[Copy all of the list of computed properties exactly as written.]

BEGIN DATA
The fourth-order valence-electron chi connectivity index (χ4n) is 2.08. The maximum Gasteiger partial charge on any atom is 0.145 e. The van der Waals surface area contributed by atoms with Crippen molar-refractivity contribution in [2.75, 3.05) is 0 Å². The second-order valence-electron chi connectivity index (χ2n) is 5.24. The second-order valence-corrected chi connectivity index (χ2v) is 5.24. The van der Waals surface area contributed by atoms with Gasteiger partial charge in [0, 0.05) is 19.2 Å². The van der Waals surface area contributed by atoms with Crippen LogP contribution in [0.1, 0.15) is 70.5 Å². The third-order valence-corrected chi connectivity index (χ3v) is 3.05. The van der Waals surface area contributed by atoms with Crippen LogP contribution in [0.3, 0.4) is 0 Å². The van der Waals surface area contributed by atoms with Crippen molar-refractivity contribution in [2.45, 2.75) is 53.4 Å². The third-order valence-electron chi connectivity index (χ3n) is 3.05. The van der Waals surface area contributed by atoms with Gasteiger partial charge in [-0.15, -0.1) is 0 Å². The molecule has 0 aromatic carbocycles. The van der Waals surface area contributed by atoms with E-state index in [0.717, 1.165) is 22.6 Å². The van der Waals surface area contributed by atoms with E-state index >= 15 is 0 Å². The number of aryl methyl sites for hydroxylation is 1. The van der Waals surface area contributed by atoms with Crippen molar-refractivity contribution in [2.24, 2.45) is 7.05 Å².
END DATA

The fourth-order valence-electron chi connectivity index (χ4n) is 2.08. The maximum Gasteiger partial charge on any atom is 0.145 e. The van der Waals surface area contributed by atoms with Crippen molar-refractivity contribution in [2.75, 3.05) is 0 Å². The second-order valence-electron chi connectivity index (χ2n) is 5.24. The second-order valence-corrected chi connectivity index (χ2v) is 5.24. The van der Waals surface area contributed by atoms with Gasteiger partial charge in [0, 0.05) is 19.2 Å². The van der Waals surface area contributed by atoms with Crippen LogP contribution in [0.1, 0.15) is 70.5 Å². The third-order valence-corrected chi connectivity index (χ3v) is 3.05. The van der Waals surface area contributed by atoms with Crippen LogP contribution in [0.3, 0.4) is 0 Å². The van der Waals surface area contributed by atoms with Crippen molar-refractivity contribution in [2.45, 2.75) is 53.4 Å². The third-order valence-electron chi connectivity index (χ3n) is 3.05. The van der Waals surface area contributed by atoms with Gasteiger partial charge in [-0.15, -0.1) is 0 Å². The molecule has 0 aromatic carbocycles. The van der Waals surface area contributed by atoms with E-state index in [0.717, 1.165) is 22.6 Å². The van der Waals surface area contributed by atoms with E-state index >= 15 is 0 Å². The number of aryl methyl sites for hydroxylation is 1. The van der Waals surface area contributed by atoms with Crippen molar-refractivity contribution in [2.24, 2.45) is 7.05 Å².